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1151 Working as a Street Performer

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Complete Transcript
Welcome to English as a Second Language Podcast number 1,151 – Working as a Street Performer.

This is English as a Second Language Podcast episode 1,151. I’m your host, Dr. Jeff McQuillan, coming to you from the Center for Educational Development in beautiful Los Angeles, California.

Visit our website at ESLPod.com. Become a member of ESL Podcast and download the Learning Guide for this episode. The Learning Guide contains a complete transcript of everything we say. Take a look also at our ESL Podcast Store which has additional courses in Business and Daily English. And why not like us on Facebook? Go to facebook.com/eslpod.

On this episode, we’re going to listen to a dialogue between Giancarlo and Alana about someone who works out on the street performing in order to get money. Let’s get started.

[start of dialogue]

Giancarlo: Whoa, where are you going? I thought we were going to hang out.

Alana: I’m going to work.

Giancarlo: Work? I didn’t know you got a job.

Alana: I’m busking on Main Street.

Giancarlo: You mean you’re panhandling? That’s not working.

Alana: I’m not panhandling. I’m working for tips. I perform, try to draw a crowd, and then pass the hat.

Giancarlo: Can you really make money that way?

Alana: You’d be surprised. I got the idea from Danielle and her friends. A group of them do street theater and comedy routines. A friend of theirs juggles and does acrobatics. Another guy does magic tricks.

Giancarlo: And they do all this on the street? Don’t they get hassled by the cops?

Alana: The cops occasionally tell them to move along or tell the crowd to disperse, but if they’re respectful and nobody complains, they get left alone. Hey wait, where are you going?

Giancarlo: I’m going with you. I want to give this street performing a try.

Alana: What can you do?

Giancarlo: I’m a man of many talents.

Alana: Are you?

Giancarlo: Don’t look so surprised!

[end of dialogue]

Giancarlo begins our dialogue by using a common word in informal English, “Whoa.” “Whoa,” usually spelled (whoa), is a way of stopping someone or of expressing surprise about something. It’s an old expression that we usually associate with someone riding on a horse and wanting to stop the horse. Someone might say, “Whoa.” Well, nowadays we use it not to stop horses, but sometimes to stop people from saying something or going somewhere. That’s what Giancarlo is doing.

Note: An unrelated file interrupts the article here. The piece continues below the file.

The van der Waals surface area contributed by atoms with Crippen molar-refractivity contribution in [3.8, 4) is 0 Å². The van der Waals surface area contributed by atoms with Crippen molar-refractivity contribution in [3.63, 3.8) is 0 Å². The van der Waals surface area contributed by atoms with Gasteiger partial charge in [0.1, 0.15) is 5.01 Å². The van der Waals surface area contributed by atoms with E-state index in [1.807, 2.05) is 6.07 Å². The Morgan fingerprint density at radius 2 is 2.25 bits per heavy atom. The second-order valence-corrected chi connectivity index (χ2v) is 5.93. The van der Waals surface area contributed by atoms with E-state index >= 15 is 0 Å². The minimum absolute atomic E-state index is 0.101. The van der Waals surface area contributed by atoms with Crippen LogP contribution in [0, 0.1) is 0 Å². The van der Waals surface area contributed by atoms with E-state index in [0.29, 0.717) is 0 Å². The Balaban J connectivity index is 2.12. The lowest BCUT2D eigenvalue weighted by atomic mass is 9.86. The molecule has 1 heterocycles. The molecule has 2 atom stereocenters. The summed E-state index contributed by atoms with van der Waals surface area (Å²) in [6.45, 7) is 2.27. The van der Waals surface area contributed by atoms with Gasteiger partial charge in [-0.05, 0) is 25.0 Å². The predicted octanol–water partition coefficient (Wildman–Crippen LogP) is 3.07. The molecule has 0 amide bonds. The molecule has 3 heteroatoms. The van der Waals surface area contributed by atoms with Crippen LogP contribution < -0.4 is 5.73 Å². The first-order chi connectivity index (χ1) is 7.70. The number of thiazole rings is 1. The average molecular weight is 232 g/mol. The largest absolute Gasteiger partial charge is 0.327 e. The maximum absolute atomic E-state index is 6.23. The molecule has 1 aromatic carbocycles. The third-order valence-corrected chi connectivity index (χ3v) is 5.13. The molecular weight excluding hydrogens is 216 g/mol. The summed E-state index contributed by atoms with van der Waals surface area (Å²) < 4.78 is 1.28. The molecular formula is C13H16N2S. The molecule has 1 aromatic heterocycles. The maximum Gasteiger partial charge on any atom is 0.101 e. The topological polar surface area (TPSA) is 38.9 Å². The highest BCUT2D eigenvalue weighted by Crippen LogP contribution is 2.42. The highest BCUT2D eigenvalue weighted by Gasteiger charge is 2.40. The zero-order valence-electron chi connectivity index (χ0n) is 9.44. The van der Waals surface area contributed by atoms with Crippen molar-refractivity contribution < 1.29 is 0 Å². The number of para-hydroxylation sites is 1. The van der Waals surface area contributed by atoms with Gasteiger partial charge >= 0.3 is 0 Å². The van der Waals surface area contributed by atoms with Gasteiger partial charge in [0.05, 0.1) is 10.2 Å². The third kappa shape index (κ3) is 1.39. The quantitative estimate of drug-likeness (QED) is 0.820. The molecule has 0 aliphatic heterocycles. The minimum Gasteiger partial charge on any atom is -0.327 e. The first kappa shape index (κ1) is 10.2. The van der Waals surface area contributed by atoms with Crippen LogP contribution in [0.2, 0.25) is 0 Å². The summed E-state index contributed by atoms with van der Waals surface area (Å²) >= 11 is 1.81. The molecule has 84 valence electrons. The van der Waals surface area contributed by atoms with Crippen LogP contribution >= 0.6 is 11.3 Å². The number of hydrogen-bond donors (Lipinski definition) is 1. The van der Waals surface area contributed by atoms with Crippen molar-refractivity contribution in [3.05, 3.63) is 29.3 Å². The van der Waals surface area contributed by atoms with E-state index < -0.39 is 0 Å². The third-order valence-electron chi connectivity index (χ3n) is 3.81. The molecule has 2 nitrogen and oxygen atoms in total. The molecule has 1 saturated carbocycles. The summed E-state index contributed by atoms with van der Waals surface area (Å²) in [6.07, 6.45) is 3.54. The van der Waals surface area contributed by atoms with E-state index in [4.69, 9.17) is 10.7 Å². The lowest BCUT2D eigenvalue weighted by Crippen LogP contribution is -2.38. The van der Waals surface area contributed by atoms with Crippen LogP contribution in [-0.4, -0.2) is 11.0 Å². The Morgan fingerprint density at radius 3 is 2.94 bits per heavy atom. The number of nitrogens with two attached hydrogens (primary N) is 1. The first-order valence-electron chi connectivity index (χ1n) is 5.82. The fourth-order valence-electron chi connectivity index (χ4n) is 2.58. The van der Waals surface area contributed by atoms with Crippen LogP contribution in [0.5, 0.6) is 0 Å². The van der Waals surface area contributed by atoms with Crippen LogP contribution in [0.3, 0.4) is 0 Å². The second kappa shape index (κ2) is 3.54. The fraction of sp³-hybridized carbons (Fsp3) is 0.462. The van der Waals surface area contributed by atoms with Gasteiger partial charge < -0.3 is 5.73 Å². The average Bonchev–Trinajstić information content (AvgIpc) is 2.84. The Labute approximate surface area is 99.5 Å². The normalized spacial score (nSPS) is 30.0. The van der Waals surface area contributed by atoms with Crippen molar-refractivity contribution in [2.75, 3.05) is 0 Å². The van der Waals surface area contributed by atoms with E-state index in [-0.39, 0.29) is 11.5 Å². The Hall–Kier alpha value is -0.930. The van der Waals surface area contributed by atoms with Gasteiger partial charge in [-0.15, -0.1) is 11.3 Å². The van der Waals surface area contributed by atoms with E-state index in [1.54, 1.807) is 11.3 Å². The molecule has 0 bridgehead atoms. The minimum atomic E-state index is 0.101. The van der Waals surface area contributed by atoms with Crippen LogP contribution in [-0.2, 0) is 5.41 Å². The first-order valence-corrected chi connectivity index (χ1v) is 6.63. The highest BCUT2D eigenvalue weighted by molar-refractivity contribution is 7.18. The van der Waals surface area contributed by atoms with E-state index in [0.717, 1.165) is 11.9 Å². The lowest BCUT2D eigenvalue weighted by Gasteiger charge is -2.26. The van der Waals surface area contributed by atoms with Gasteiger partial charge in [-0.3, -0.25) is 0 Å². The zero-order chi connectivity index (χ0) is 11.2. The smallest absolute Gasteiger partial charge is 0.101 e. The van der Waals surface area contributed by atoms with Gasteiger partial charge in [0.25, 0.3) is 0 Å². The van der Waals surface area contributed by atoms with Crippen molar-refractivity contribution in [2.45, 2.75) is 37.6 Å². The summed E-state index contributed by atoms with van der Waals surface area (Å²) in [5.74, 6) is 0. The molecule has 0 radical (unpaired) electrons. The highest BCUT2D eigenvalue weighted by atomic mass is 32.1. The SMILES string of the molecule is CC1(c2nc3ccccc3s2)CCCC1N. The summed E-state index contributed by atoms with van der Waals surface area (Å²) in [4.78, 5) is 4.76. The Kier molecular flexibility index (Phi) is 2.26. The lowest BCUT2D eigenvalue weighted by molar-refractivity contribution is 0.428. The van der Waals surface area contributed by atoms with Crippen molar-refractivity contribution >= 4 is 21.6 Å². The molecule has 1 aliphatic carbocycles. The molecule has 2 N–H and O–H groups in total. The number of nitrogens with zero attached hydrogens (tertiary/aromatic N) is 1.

He says, “Whoa, where are you going? I thought we were going to hang out.” “To hang (hang) out” is a two-word phrasal verb that means to spend time with another person, usually in a lazy sort of way. You may go over to your friend’s house and, I don’t know, have a glass of wine, or a beer, or a cup of tea, and just relax and talk. You’re going to hang out. “To hang out” usually implies that you’re not going to do anything in particular, anything special. You’re just going to sort of talk and spend time enjoying yourselves without any specific plans to do anything.

Alana says, however, “I’m going to work.” Giancarlo says, “Work? I didn’t know you got a job.” Alana says, “I’m busking on Main Street.” “To busk” (busk) means to play music on a sidewalk or in another public place in the hopes that people will give you money for playing music. We’ve all seen people busking on a city street before or in a subway area or perhaps in a park. People play guitars or other musical instruments. Sometimes they sing in the hopes that people will give them money.

Giancarlo says, “You mean you’re panhandling? That’s not working.” “To panhandle” (panhandle) means to ask people for money, especially if you are sitting on a sidewalk or standing on the side of a road. Another verb meaning the same thing is “to beg” (beg). “To panhandle,” however, means specifically to beg in the street or in a public area.